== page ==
toronto film news

This Week in Film: The Imposter, Antiviral, Nobody Walks, Helga Fanderl, imagineNATIVE, and what's new in DVD & BluRay

This Week in Film rounds up noteworthy new releases in theatres, as well as key DVD / Blu-Ray releases, festivals, and other cinema-related events happening in Toronto.


The Imposter (Varsity)

Bart Layton's true story doc concerns the 1994 disappearance of a San Antonio boy named Nicholas Barclay. Three years later, he was found in Spain of all places, where he was recovered by his sister, who verified his identity and brought him back to his family in Texas. Not much more should be known going in, but things get hairy when someone gets suspicious of whether or not this is actually the same boy. The Imposter, employing Errol Morris-esque dramatic reenactments to brilliant and maddening effect, tackles the theme of 'deception' from every way you possibly can in 95 minutes, and is just about the most terrifying documentary of the last decade that isn't about climate change.

Antiviral (Varsity, Scotiabank)

Celebrity obsession is an interesting topic, per se. David Cronenberg's son making a film about it is, too, even if most of us didn't know he existed until this film was announced to appear at Cannes six months ago. But things have a way of working better on paper, and such is the case for this straight-to-video horror film, a genre that can often work when it isn't devoid of any fun whatsoever. First film problems and whatnot aside, I also do not get why a director would ever want to do the exact same thing his/her parent does. Brandon Cronenberg's contribution to the apparently hereditary brand of body horror is a stilted clinicality, and his film goes to great lengths to prove that that doesn't work.

Nobody Walks (TIFF Bell Lightbox)

First the good news: Nobody Walks was co-written by Girls writer/director/star Lena Dunham (Here ends the good news). Ry Russo-Young's new film is every bit the American indie film that the Sundance Film Festival churns out year after year, thereby giving American indie films their shaky reputation. At its heart a very commercial film, Nobody Walks pretends to be as precocious yet naive as its central character Martine does. The 23 year-old 'arty' filmmaker needs a sound component for her awful black and white video about insects, and she's going to inadvertently screw up every person's life that she comes into contact with until she gets it. There's also something about learning Italian that somehow almost leads to rape, and I still don't know how or why that happened. Anyone know when the new Antonio Campos, Alex Ross Perry, or Joe Swanberg films are opening in Toronto?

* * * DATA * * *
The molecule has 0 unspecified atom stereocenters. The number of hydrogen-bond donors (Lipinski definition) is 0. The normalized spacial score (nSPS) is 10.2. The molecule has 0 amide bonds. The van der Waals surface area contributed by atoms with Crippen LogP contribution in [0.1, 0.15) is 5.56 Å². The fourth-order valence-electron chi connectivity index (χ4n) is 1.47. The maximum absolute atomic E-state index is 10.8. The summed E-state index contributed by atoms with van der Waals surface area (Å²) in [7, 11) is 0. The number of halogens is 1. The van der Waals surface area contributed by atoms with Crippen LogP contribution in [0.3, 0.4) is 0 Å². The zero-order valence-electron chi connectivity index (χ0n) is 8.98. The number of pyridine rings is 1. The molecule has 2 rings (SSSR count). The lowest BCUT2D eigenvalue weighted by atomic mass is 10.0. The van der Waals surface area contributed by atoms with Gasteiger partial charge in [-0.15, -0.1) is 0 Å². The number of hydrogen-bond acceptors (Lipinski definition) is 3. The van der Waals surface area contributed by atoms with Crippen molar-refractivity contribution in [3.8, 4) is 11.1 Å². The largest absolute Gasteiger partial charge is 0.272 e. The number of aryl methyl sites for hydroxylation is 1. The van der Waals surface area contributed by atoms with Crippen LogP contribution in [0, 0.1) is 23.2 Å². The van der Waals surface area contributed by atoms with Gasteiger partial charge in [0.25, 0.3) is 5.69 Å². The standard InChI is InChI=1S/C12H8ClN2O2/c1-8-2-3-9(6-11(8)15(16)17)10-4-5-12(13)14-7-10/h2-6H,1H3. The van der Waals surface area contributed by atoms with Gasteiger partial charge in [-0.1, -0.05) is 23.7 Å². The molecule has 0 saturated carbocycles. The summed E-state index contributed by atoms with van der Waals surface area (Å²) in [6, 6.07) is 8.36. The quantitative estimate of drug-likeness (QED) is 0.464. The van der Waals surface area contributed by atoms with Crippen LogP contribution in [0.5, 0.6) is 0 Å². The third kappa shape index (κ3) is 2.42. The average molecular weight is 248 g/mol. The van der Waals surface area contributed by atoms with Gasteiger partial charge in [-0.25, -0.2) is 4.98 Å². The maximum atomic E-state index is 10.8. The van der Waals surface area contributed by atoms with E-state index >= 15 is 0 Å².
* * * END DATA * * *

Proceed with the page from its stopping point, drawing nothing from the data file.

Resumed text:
Also in theatres this week:

  • Argo (Varsity, Scotiabank)
  • Here Comes the Boom (Carlton, Cineplex Yonge & Dundas)
  • Herman's House (Bloor Hot Docs Cinema)
  • Keep the Lights On (TIFF Bell Lightbox)
  • Seven Psychopaths (Carlton, Scotiabank)
  • Sinister (Carlton)
  • Stories We Tell (Varsity)


For recommendations on what to catch at Toronto's rep cinemas this week, check out This Week in Rep Cinema.


Early Monthly Segments: Helga Fanderl (Monday, October 15 at 8pm; Gladstone Art Bar)

helga fanderl toronto

"German-born filmmaker Helga Fanderl has been making Super-8 films since the mid 1980s. Silent, short, and edited in-camera, her films reflect the lightness and spontaneity of the small-gauge medium and camera. 'With the Super-8 camera I can react very quickly: the eye against the viewfinder, the camera close to the body, perceiving and filming simultaneously.' Working in both black-and-white and color, the intensive poetic works (none is over three minutes) reveal a surprising and sensitive view of the environment: patterns of light above tall trees or gray skyscrapers, shimmying leaves and falling green apples, flying baskets full of silver sardines shown in rapid succession." $5 at the door.


imagineNATIVE (October 17-21)
The imagineNATIVE Film and Media Festival has evolved into one of Toronto's premiere art events and is an important platform for both emerging and established Indigenous filmmakers, media artists and curators. Each year, their film programming brings dozens of short and feature-length to Toronto screens for the first and often (unfortunately) last time. Two highlights from this year are Toomelah, which premiered at Cannes in 2011, and The Lesser Blessed, the very well-reviewed Anita Doron film that premiered at TIFF last September. All regular screenings are $7 and free for students and seniors if the screening is before 6pm. Go here to purchase your tickets in advance.


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